Thawing Permafrosts & Epidemics: The Case of Russia’s Anthrax Epidemic

by Carla Fetcas

In 2016, remote northern Russia experienced an outbreak of anthrax, a bacterial disease that, although very rare and not particularly contagious, can become deadly [1]. The reason for this outbreak in the Siberian Yamalo-Nenets region, during which several people were hospitalized, is believed to be the high temperatures in this region that year, going up to 35°C [1]. It is assumed that, due to the heat, the permafrost was thawing, which might have disclosed the carcass of an infected reindeer [1]. The big question researchers are concerned about is if it is possible and likely to reactivate pathogens like anthrax against the background of global warming [2].

This article will cover general information on anthrax, an analysis of other possible explanations for the mentioned outbreak and the issue of the climate crisis possibly causing similar health problems in the future by releasing ancient pathogens.

The anthrax disease is caused by the bacillus anthracis. The most prevalent symptoms of this disease range from fever, nausea and trouble breathing, to vomiting and shock, or multiple organ failure [3]. The bacterium produces toxins in the body, which disrupt blood vessel linings and lead to leakage of fluid (e.g., blood), and ultimately to shock or even death [4].

What makes it so treacherous is its ability to survive and lay low in soil for many years in the form of spores (reproductive cells produced by small organisms) [1]. In most cases, anthrax concerns livestock and wild game, which it usually enters through wounds. It can also be transmitted to humans, for instance, by eating contaminated meat or by inhaling anthrax spores [3]. The risk of infection is especially high for people like abattoir workers who work with dead animals [1]. There is a vaccine available against anthrax, but only for people in professions with a high risk of infection [3].

The interest for the B. anthracis pathogen was high in the 20th century in bioweapon development and was renewed in the context of bioterrorism during the 9/11 terror attacks in 2001, where letters with anthrax spores were sent out, killing and injuring people [4].

Media reports often regard the thawing of the permafrost as the only reason for the outbreak of anthrax in 2016. It complies with the narrative and the public’s idea of the climate crisis causing problems; in this case exposing dangerous pathogens. Nevertheless, this reasoning must be treated with caution, as the explanation is not that simple [4]. 

It is important to understand what the dynamics of permafrost are when connecting the unusually warm summer of 2016 with the outbreak of anthrax [4]. There is an active layer on top of the permafrost which freezes and unfreezes every year [4]. The permafrost’s upper layer passes through this process on a decadal or century time scale, whereas the actual permafrost remains frozen for thousands of years and more. Seasonal temperature changes, therefore, must be accompanied by very high temperatures and high heat conductivity in the soil to reach the “true” permafrost [4]. Thus, the permafrost changes only over long periods of time, because of climate shifts and not because of an acute weather occurrence, such as the 2016 heat [4]. Climatic changes are not expected to change the permafrost until around 2100 in the Yamal region. This means that the recent outbreak has not been (solely) caused by the high temperatures [4].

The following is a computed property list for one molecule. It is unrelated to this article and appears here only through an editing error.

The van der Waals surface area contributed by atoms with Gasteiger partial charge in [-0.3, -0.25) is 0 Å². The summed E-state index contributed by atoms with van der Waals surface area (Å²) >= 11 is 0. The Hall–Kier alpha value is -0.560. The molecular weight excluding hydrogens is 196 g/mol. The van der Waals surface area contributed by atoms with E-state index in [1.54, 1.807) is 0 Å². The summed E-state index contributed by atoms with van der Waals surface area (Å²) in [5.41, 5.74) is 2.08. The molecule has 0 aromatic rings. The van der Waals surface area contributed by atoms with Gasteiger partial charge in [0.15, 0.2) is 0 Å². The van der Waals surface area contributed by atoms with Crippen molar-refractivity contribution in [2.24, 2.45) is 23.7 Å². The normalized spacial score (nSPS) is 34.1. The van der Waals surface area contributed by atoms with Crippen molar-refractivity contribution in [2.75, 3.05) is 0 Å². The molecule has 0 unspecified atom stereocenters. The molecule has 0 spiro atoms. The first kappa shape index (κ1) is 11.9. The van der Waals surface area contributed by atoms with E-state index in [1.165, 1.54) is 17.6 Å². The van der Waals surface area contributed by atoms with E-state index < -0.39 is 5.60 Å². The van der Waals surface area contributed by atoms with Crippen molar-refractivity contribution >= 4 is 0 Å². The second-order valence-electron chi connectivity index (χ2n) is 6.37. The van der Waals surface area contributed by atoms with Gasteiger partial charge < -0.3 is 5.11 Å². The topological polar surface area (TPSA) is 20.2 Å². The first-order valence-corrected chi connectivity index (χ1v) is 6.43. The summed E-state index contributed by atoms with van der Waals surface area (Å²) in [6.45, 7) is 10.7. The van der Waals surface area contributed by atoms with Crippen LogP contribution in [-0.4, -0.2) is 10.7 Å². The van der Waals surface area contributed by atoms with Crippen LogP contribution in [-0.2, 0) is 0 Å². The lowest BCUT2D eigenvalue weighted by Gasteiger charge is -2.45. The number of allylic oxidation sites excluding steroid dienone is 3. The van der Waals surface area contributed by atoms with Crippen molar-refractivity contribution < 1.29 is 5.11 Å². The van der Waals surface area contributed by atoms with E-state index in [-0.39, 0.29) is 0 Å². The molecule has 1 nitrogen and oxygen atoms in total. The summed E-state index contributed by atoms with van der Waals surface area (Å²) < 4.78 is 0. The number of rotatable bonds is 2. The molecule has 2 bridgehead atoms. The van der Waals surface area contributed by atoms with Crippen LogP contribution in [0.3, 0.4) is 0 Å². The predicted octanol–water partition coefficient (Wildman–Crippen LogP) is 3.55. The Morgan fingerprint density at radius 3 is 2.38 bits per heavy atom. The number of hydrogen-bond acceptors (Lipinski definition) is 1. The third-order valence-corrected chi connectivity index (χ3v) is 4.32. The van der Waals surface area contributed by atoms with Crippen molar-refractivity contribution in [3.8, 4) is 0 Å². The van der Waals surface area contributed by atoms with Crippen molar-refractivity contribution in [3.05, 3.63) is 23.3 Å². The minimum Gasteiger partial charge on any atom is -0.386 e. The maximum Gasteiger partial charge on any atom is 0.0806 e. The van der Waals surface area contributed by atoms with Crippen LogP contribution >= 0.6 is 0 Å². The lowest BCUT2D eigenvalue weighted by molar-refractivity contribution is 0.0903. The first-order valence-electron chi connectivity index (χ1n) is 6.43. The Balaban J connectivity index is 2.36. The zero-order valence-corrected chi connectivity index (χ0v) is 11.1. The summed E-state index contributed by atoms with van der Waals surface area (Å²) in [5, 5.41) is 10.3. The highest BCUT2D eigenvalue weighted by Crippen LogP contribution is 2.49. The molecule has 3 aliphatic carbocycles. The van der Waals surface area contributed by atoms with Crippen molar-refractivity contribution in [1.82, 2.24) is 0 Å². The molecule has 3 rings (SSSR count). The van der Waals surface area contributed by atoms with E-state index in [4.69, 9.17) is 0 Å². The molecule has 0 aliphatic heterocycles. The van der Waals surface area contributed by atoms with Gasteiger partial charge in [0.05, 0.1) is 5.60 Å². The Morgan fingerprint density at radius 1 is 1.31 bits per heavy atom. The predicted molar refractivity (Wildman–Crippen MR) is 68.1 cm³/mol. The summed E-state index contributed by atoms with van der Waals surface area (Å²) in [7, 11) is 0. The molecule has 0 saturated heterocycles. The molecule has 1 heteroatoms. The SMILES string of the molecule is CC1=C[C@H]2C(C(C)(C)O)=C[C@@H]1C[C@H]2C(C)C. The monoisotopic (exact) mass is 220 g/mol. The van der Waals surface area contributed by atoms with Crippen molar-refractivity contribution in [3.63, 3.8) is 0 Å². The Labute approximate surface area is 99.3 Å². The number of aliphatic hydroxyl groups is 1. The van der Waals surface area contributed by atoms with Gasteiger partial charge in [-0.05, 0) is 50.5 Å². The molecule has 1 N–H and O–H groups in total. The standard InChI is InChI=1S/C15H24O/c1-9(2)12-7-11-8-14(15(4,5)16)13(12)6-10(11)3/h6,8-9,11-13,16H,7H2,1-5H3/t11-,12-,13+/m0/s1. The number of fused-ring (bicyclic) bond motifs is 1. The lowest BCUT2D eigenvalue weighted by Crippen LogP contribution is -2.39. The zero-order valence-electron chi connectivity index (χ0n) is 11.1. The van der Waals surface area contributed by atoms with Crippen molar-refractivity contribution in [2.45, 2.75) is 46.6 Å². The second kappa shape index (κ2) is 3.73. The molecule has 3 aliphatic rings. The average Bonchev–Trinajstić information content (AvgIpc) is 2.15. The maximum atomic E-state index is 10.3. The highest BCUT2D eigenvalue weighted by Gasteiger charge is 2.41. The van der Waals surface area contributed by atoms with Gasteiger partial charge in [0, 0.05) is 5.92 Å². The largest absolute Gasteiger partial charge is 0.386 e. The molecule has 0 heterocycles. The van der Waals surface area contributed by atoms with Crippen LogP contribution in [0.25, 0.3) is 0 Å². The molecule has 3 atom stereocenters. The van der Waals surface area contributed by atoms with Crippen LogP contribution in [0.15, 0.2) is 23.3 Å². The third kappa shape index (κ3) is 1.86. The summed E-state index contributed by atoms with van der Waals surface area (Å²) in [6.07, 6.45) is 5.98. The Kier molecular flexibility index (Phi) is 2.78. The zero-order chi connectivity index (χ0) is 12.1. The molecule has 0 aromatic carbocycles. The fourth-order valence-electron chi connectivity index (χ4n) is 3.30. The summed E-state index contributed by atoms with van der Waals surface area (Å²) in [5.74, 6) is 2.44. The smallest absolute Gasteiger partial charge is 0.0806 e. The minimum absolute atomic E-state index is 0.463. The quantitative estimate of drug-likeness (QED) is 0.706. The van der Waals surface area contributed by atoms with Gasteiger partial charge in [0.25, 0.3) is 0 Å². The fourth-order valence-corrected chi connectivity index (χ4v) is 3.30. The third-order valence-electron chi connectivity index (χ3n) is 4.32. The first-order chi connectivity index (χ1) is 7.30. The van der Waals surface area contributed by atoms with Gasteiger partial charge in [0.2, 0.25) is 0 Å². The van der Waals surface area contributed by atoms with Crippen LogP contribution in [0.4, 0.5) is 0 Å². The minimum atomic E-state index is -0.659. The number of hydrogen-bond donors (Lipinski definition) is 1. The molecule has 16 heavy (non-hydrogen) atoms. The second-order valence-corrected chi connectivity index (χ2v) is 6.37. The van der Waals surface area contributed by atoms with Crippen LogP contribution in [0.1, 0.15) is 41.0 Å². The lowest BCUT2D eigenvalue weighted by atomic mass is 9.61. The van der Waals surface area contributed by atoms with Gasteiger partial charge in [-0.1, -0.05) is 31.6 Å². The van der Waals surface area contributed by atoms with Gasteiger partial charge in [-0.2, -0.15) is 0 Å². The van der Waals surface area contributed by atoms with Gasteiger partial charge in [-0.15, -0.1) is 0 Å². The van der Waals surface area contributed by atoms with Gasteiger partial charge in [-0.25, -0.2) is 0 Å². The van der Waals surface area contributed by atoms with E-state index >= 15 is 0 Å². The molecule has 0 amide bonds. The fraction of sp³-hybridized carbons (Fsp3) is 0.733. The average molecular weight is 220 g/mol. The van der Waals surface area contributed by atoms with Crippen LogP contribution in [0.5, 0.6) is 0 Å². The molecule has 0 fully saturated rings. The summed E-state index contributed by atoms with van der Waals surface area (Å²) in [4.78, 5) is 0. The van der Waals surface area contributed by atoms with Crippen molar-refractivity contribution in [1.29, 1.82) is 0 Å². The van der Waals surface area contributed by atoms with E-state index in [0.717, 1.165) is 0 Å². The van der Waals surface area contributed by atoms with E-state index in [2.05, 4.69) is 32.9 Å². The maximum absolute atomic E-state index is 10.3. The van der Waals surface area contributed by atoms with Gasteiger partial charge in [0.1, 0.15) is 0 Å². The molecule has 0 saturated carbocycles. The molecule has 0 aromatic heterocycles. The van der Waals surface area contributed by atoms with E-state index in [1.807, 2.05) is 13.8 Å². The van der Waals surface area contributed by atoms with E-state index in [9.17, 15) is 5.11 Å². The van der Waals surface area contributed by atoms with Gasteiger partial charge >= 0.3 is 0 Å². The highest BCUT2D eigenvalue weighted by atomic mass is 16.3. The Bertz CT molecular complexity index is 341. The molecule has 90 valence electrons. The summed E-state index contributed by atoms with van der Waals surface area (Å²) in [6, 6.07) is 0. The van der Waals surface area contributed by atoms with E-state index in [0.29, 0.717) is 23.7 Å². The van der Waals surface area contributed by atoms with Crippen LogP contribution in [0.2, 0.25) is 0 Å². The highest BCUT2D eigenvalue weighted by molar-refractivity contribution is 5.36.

Examples of alternative theories explaining the outbreak on the Yamal Peninsula are found in the Russian government discontinuing the vaccination programme, which had been ongoing annually since 1930 and helped in eliminating anthrax, but was, at a certain point, stopped and only restarted in the case of further outbreaks [5]. Other possible explanations include reindeer overpopulation and blood-sucking insects being the actual transmitters of anthrax [4,5]. 

To sum up, it can be said that it is theoretically possible for ancient pathogens to be released from originally frozen solid in the distant future. This would be due to climate shift as a whole and not because of individual weather events, as in the 2016 Yamal case. A projection shows that this scenario will probably be limited to the anthrax bacterium, as its spores are very durable and viable, even over a long period of time. It must, however, also be said that, in most cases, the soil is too acidic for (even) the spores of the anthrax organism to survive in a very large number. It could, therefore, be stated that the release of pathogens from the permafrost are not of utter importance or alarmingly concerning [4].

Reference List:

[1] Russia anthrax outbreak affects dozens in north Siberia, BBC,, [Last accessed 30 April 2022].
[2] Michaeleen Doucleff, Anthrax Outbreak In Russia Thought To Be Result Of Thawing Permafrost, NPR,, [Last accessed 30 April 2022].
[3] Anthrax, Mayo Foundation for Medical Education and Research,, [Last accessed 30 April 2022].
[4] Karsten Hueffer et al., 2020, Factors Contributing to Anthrax Outbreaks in the Circumpolar North, EcoHealth 17,, [Last accessed 30 April 2022].
[5] Robert Gainer, 2016, Yamal and anthrax, Canadian Veterinary Journal Volume 57 (9),, [Last accessed 30 April 2022].
Categories Climate Science

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